# Expansion of Cos(x) in Hermite polynomials

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## Homework Statement

Find the first three coeficents c_n of the expansion of Cos(x) in Hermite Polynomials.
The first three Hermite Polinomials are:
$H_0(x) = 1$
$H_1(x) = 2x$
$H_0(x) = 4x^2-2$

## The Attempt at a Solution

I know how to solve a similar problem where the function is a polynomial of finite degree, say x^3. Using the fact that H_n(x) is a polinomial of degree n, i set all the coeficent after c_3 equal to zero and equate the terms with equal degree. I find a system of linear equations and i solve it.
In this case however the taylor series of Cos(x) is a polinomial of infinite degree. I can't apply this method.

I then try to use the orthogonality of the Hermite polynomials

$\int^{∞}_{-∞}e^{-x^2}H_n(x)H_m(x)dx = \sqrt{\pi}2^nn!\delta_{nm}$

From the orthogonality i find the coeficents to be

$c_0 = \frac{1}{\sqrt{\pi}2^nn!}\int^{∞}_{-∞}e^{-x^2} Cos(x) dx$

$c_1 = \frac{1}{\sqrt{\pi}2^nn!}\int^{∞}_{-∞}e^{-x^2} 2xCos(x) dx$

$c_2 = \frac{1}{\sqrt{\pi}2^nn!}\int^{∞}_{-∞}e^{-x^2} (4x^2-2)Cos(x) dx$

Which are three hard integrals i haven't been able to solve. I can't use computer methods as i'm suppose to solve this in an exam with pen and paper. I'm stuck.

Thanks to anyone who takes a look at this.:tongue2:

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I don't think you can do that as the higher hermite polinomials are not zero.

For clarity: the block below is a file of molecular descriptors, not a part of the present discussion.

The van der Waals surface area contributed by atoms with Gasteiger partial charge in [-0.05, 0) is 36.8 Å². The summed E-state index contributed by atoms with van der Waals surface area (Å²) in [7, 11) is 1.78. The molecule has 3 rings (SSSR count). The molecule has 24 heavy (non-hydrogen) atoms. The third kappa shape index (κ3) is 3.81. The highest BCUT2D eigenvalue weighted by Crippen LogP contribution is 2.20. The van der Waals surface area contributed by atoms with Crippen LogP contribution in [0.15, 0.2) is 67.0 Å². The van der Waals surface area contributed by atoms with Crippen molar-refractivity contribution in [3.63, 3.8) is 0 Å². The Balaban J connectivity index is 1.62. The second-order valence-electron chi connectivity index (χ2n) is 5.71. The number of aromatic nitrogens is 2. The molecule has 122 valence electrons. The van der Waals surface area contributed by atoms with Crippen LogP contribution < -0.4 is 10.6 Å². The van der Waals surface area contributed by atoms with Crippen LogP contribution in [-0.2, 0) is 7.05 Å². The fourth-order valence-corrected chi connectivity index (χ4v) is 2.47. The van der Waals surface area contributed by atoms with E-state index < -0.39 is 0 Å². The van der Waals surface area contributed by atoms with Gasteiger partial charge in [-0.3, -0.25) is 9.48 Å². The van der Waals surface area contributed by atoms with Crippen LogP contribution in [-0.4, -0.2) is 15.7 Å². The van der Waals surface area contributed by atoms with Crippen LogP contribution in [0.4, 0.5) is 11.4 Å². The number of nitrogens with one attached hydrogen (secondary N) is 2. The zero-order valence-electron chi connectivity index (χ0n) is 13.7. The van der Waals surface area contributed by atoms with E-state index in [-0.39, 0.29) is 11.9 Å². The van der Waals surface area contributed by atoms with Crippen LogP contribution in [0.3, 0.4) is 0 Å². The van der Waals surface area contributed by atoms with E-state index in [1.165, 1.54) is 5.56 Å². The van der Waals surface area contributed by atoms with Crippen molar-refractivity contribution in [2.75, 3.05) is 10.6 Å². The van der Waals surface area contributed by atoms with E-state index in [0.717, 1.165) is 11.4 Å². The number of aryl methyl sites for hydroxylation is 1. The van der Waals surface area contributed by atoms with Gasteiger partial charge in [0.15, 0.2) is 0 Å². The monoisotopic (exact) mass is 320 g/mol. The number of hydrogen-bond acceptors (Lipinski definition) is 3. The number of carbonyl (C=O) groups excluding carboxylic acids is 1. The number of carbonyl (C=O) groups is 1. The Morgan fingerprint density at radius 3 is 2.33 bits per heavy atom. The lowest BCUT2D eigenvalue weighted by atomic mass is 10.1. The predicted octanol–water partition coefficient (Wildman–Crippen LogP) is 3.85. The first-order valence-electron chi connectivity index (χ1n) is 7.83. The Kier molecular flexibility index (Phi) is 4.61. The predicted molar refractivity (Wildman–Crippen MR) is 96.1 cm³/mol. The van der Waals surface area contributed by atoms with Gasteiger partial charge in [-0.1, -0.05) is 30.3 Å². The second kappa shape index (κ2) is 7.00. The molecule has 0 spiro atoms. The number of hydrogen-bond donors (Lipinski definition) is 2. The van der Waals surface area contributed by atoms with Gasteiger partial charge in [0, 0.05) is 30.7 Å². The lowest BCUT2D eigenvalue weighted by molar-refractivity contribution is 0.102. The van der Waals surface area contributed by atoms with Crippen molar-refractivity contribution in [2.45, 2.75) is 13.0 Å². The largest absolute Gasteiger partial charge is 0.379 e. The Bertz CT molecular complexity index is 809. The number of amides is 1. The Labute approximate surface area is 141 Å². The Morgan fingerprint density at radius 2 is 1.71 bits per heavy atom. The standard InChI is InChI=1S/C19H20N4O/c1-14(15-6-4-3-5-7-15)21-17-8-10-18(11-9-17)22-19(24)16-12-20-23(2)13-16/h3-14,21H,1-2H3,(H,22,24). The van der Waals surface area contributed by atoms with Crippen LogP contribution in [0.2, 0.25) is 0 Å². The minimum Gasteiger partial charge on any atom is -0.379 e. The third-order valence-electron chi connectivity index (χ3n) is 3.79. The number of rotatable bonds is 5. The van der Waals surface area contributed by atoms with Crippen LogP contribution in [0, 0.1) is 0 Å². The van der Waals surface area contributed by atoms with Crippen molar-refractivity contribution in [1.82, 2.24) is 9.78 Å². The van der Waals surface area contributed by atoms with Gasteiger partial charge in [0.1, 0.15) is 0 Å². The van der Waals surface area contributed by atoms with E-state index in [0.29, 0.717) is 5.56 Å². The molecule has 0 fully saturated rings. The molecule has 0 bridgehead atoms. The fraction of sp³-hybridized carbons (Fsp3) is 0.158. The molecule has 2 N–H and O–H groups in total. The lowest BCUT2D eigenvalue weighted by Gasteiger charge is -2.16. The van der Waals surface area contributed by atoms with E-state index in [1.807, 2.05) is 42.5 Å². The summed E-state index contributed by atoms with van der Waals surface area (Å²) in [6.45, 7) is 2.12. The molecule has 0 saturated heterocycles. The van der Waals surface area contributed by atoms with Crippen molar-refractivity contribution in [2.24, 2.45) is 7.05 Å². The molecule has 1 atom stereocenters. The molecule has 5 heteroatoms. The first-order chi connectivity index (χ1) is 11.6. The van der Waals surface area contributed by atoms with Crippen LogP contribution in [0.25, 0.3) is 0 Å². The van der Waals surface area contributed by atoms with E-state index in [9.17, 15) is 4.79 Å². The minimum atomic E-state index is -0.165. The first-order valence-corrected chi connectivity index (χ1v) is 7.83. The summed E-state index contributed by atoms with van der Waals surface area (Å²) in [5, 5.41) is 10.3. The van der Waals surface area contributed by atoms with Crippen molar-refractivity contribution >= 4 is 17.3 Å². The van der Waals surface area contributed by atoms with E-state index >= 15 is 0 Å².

I've figured the first and second integrals and they are

$c_0 = \frac{1}{\sqrt{e}^{4}}$

$c_1 =0$

i still need to find the last integral though.

I don't think you can do that as the higher hermite polinomials are not zero.

I've figured the first and second integrals and they are

$c_0 = \frac{1}{\sqrt{e}^{4}}$

$c_1 =0$

i still need to find the last integral though.

For ##c_2##, you have two integrals.

$$4\int_{-\infty}^{\infty} x^2e^{-x^2}\cos(x)\,dx-2\int_{-\infty}^{\infty} e^{-x^2}\cos(x)\,dx$$

Since you already evaluated ##c_0##, you know the value of second integral. To evaluate the first integral, consider the following definite integral:
$$I(a)=\int_{-\infty}^{\infty} e^{-a^2x^2}\cos(x)\,dx=\frac{\sqrt{\pi}}{a}e^{-1/(4a^2)}\,\,\,\,\,\,\,\,(*)$$
You should be able to prove the above result in the same way you evaluated ##c_0##.
Differentiate both the sides of ##(*)## with respect to ##a## to obtain:
$$\int_{-\infty}^{\infty}-2ax^2e^{-a^2x^2}\cos(x)\,dx=\sqrt{\pi}\frac{e^{-1/(4a^2)}(1-2a^2)}{2a^4}$$
Substitute ##a=1## and you should be able to obtain the answer after some rearrangement of the above expression.

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Thanks a lot! Thanks a lot! Glad to help!